One or more actions 360 may be selected for any particular IP telephony device. These actions include, for example, login, logout, and electronic lock, as shown in
In the case that the user is a network administrator, he or she may have full access to all of the locations and IP telephony devices on the system. Consequently, if a user is unavailable, the network administrator may access the user's information and perform actions on their IP telephony devices remotely via the remote client 170.
Method for Remotely Accessing and Controlling a SIP Device
In the example illustrated in
The connection server 150 then sends a message to the data server 160 requesting the current SIP phones locations, also referred to as contacts, accessible by the user (“getCurrentContacts”). The data server 160 then responds back to the connection server 150 with the location of the SIP phones (“Location based contact list”), and the connection server 150 relays the information to the remote client 170.
Next, the user (remote client 170) then selects an action to be performed at one of the SIP phone locations provided by the connection server 150. In this example, the user has selected to logout of the SIP phone 110′ (“Logout from Location 1”). In
Once the request for the action has been established by the user, the connection server 150 locates a call agent for the SIP phone 110′ (i.e., SIP phone) that the user selected for the action (e.g., logout) from the data server 160 (“getCallAgent for Location 1”). For purposes of this example, the call agent 115 is the call agent associated with the SIP phone 110′. The data server 160 then responds to the connection server 150 with the location of the call agent 115 (“Location 1 Call Agent info”).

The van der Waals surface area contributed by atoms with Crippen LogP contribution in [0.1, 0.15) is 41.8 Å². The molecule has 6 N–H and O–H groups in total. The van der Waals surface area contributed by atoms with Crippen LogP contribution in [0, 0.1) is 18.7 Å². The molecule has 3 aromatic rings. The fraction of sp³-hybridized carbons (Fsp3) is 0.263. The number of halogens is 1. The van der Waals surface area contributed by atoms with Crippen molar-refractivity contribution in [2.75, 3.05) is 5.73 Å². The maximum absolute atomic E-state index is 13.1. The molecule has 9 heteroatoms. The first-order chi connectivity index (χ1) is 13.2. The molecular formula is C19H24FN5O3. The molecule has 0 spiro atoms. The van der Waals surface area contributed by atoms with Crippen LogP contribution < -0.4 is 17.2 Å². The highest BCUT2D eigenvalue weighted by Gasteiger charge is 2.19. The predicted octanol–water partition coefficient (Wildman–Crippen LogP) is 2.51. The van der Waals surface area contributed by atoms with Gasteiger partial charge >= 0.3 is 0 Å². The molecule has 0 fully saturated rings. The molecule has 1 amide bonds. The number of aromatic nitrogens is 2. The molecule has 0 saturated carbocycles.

Now that the connection server 150 has the location of the call agent 115 for the SIP phone 110′, the connection server sends a NOTIFY method (message) notifying the call agent 115 of the action requested by the user (“Notify action to phone; Action—logoff; contact—phone@locationl”). The call agent 115, using SIP signaling, then notifies the SIP phone 110′ of the action (logout) to be performed (“SIP NOTIFY: Action”). If the user is authorized to perform the action, the SIP phone 110′ may respond to the call agent 115 with a 200 OK acknowledgement (ACK) message, in which case the action (logout) is performed on the SIP phone 110′. The SIP phone 110′ may respond with a 401 unauthorized message, however, if the user is not authorized to perform that action, such as an action reserved for only a network administer, including forced logoff, for example. In that case, the remote client 170 (user) is informed that the action cannot be performed.